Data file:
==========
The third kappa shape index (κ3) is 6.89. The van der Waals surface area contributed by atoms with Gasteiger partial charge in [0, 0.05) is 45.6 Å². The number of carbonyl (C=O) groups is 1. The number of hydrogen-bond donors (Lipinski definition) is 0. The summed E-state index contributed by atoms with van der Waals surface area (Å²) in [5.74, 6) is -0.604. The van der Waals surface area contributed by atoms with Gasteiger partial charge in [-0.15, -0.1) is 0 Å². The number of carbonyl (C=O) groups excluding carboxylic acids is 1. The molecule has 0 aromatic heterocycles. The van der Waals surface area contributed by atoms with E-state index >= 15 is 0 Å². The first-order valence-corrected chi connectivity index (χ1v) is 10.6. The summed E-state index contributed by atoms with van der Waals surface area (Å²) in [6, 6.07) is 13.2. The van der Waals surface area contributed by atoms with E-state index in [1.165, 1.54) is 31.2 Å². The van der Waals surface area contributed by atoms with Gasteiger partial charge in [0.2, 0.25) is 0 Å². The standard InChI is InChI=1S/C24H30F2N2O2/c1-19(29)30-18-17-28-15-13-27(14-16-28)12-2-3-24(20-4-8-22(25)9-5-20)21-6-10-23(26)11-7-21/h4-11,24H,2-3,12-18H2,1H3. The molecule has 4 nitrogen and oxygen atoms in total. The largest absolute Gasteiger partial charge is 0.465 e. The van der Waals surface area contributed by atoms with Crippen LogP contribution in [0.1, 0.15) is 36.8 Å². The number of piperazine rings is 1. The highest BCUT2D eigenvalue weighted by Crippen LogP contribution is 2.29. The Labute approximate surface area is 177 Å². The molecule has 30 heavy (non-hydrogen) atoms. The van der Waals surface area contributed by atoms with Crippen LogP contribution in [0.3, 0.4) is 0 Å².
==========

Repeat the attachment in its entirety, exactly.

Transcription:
The third kappa shape index (κ3) is 6.89. The van der Waals surface area contributed by atoms with Gasteiger partial charge in [0, 0.05) is 45.6 Å². The number of carbonyl (C=O) groups is 1. The number of hydrogen-bond donors (Lipinski definition) is 0. The summed E-state index contributed by atoms with van der Waals surface area (Å²) in [5.74, 6) is -0.604. The van der Waals surface area contributed by atoms with Gasteiger partial charge in [-0.15, -0.1) is 0 Å². The number of carbonyl (C=O) groups excluding carboxylic acids is 1. The molecule has 0 aromatic heterocycles. The van der Waals surface area contributed by atoms with E-state index >= 15 is 0 Å². The first-order valence-corrected chi connectivity index (χ1v) is 10.6. The summed E-state index contributed by atoms with van der Waals surface area (Å²) in [6, 6.07) is 13.2. The van der Waals surface area contributed by atoms with E-state index in [1.165, 1.54) is 31.2 Å². The van der Waals surface area contributed by atoms with Gasteiger partial charge in [0.2, 0.25) is 0 Å². The standard InChI is InChI=1S/C24H30F2N2O2/c1-19(29)30-18-17-28-15-13-27(14-16-28)12-2-3-24(20-4-8-22(25)9-5-20)21-6-10-23(26)11-7-21/h4-11,24H,2-3,12-18H2,1H3. The molecule has 4 nitrogen and oxygen atoms in total. The largest absolute Gasteiger partial charge is 0.465 e. The van der Waals surface area contributed by atoms with Crippen LogP contribution in [0.1, 0.15) is 36.8 Å². The number of piperazine rings is 1. The highest BCUT2D eigenvalue weighted by Crippen LogP contribution is 2.29. The Labute approximate surface area is 177 Å². The molecule has 30 heavy (non-hydrogen) atoms. The van der Waals surface area contributed by atoms with Crippen LogP contribution in [0.3, 0.4) is 0 Å².